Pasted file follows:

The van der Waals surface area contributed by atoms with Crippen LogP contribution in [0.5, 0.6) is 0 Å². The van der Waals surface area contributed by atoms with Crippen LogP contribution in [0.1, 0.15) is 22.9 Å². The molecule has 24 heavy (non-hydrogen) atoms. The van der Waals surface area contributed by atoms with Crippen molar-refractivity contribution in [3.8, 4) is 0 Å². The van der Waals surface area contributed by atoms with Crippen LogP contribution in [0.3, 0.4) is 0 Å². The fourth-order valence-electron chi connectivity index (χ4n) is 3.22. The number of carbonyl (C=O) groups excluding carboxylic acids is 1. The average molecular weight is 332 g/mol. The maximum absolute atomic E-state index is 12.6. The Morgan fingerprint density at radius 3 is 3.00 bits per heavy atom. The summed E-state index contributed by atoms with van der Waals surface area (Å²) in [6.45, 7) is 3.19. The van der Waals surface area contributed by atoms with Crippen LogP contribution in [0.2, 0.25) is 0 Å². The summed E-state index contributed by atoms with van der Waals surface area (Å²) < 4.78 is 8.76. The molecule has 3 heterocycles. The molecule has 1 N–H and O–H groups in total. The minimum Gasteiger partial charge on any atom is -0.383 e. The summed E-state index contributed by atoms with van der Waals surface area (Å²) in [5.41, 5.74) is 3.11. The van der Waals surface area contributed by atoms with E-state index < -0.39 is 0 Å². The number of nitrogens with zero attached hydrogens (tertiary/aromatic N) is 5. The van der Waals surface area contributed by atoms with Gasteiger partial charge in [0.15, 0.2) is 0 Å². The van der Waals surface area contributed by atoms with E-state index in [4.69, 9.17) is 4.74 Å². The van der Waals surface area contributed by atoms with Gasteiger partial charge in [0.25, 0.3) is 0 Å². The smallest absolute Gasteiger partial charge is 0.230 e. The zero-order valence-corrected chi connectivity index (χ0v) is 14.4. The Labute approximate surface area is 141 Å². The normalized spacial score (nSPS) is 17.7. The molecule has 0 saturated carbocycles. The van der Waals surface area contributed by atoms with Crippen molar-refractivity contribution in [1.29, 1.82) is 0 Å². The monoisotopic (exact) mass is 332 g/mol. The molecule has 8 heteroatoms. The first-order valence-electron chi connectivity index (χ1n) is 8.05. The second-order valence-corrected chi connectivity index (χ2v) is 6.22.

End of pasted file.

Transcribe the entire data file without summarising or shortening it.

The van der Waals surface area contributed by atoms with Crippen LogP contribution in [0.5, 0.6) is 0 Å². The van der Waals surface area contributed by atoms with Crippen LogP contribution in [0.1, 0.15) is 22.9 Å². The molecule has 24 heavy (non-hydrogen) atoms. The van der Waals surface area contributed by atoms with Crippen molar-refractivity contribution in [3.8, 4) is 0 Å². The van der Waals surface area contributed by atoms with Crippen LogP contribution in [0.3, 0.4) is 0 Å². The fourth-order valence-electron chi connectivity index (χ4n) is 3.22. The number of carbonyl (C=O) groups excluding carboxylic acids is 1. The average molecular weight is 332 g/mol. The maximum absolute atomic E-state index is 12.6. The Morgan fingerprint density at radius 3 is 3.00 bits per heavy atom. The summed E-state index contributed by atoms with van der Waals surface area (Å²) in [6.45, 7) is 3.19. The van der Waals surface area contributed by atoms with Crippen LogP contribution in [0.2, 0.25) is 0 Å². The summed E-state index contributed by atoms with van der Waals surface area (Å²) < 4.78 is 8.76. The molecule has 3 heterocycles. The molecule has 1 N–H and O–H groups in total. The minimum Gasteiger partial charge on any atom is -0.383 e. The summed E-state index contributed by atoms with van der Waals surface area (Å²) in [5.41, 5.74) is 3.11. The van der Waals surface area contributed by atoms with E-state index < -0.39 is 0 Å². The number of nitrogens with zero attached hydrogens (tertiary/aromatic N) is 5. The van der Waals surface area contributed by atoms with Gasteiger partial charge in [0.15, 0.2) is 0 Å². The van der Waals surface area contributed by atoms with E-state index in [4.69, 9.17) is 4.74 Å². The van der Waals surface area contributed by atoms with Gasteiger partial charge in [0.25, 0.3) is 0 Å². The smallest absolute Gasteiger partial charge is 0.230 e. The zero-order valence-corrected chi connectivity index (χ0v) is 14.4. The Labute approximate surface area is 141 Å². The normalized spacial score (nSPS) is 17.7. The molecule has 0 saturated carbocycles. The van der Waals surface area contributed by atoms with Crippen molar-refractivity contribution in [1.29, 1.82) is 0 Å². The monoisotopic (exact) mass is 332 g/mol. The molecule has 8 heteroatoms. The first-order valence-electron chi connectivity index (χ1n) is 8.05. The second-order valence-corrected chi connectivity index (χ2v) is 6.22.